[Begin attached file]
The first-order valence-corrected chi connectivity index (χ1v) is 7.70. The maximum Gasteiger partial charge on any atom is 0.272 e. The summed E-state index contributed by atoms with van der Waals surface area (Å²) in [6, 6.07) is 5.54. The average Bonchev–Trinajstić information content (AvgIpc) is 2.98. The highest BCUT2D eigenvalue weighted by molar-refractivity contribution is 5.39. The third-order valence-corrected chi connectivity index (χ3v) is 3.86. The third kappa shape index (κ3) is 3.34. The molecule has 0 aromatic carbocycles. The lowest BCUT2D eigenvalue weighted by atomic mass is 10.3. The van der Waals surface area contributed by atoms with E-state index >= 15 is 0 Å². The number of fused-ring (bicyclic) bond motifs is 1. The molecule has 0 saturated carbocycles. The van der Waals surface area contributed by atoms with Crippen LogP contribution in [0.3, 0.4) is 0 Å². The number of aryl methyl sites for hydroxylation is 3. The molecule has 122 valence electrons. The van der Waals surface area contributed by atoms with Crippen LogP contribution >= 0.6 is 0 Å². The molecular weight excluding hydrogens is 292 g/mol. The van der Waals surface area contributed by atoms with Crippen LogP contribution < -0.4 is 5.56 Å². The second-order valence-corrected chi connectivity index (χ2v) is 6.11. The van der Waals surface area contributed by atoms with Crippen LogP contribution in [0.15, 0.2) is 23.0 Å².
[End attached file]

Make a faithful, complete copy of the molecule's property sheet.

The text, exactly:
The first-order valence-corrected chi connectivity index (χ1v) is 7.70. The maximum Gasteiger partial charge on any atom is 0.272 e. The summed E-state index contributed by atoms with van der Waals surface area (Å²) in [6, 6.07) is 5.54. The average Bonchev–Trinajstić information content (AvgIpc) is 2.98. The highest BCUT2D eigenvalue weighted by molar-refractivity contribution is 5.39. The third-order valence-corrected chi connectivity index (χ3v) is 3.86. The third kappa shape index (κ3) is 3.34. The molecule has 0 aromatic carbocycles. The lowest BCUT2D eigenvalue weighted by atomic mass is 10.3. The van der Waals surface area contributed by atoms with E-state index >= 15 is 0 Å². The number of fused-ring (bicyclic) bond motifs is 1. The molecule has 0 saturated carbocycles. The van der Waals surface area contributed by atoms with Crippen LogP contribution in [0.3, 0.4) is 0 Å². The number of aryl methyl sites for hydroxylation is 3. The molecule has 122 valence electrons. The van der Waals surface area contributed by atoms with Crippen LogP contribution >= 0.6 is 0 Å². The molecular weight excluding hydrogens is 292 g/mol. The van der Waals surface area contributed by atoms with Crippen LogP contribution < -0.4 is 5.56 Å². The second-order valence-corrected chi connectivity index (χ2v) is 6.11. The van der Waals surface area contributed by atoms with Crippen LogP contribution in [0.15, 0.2) is 23.0 Å².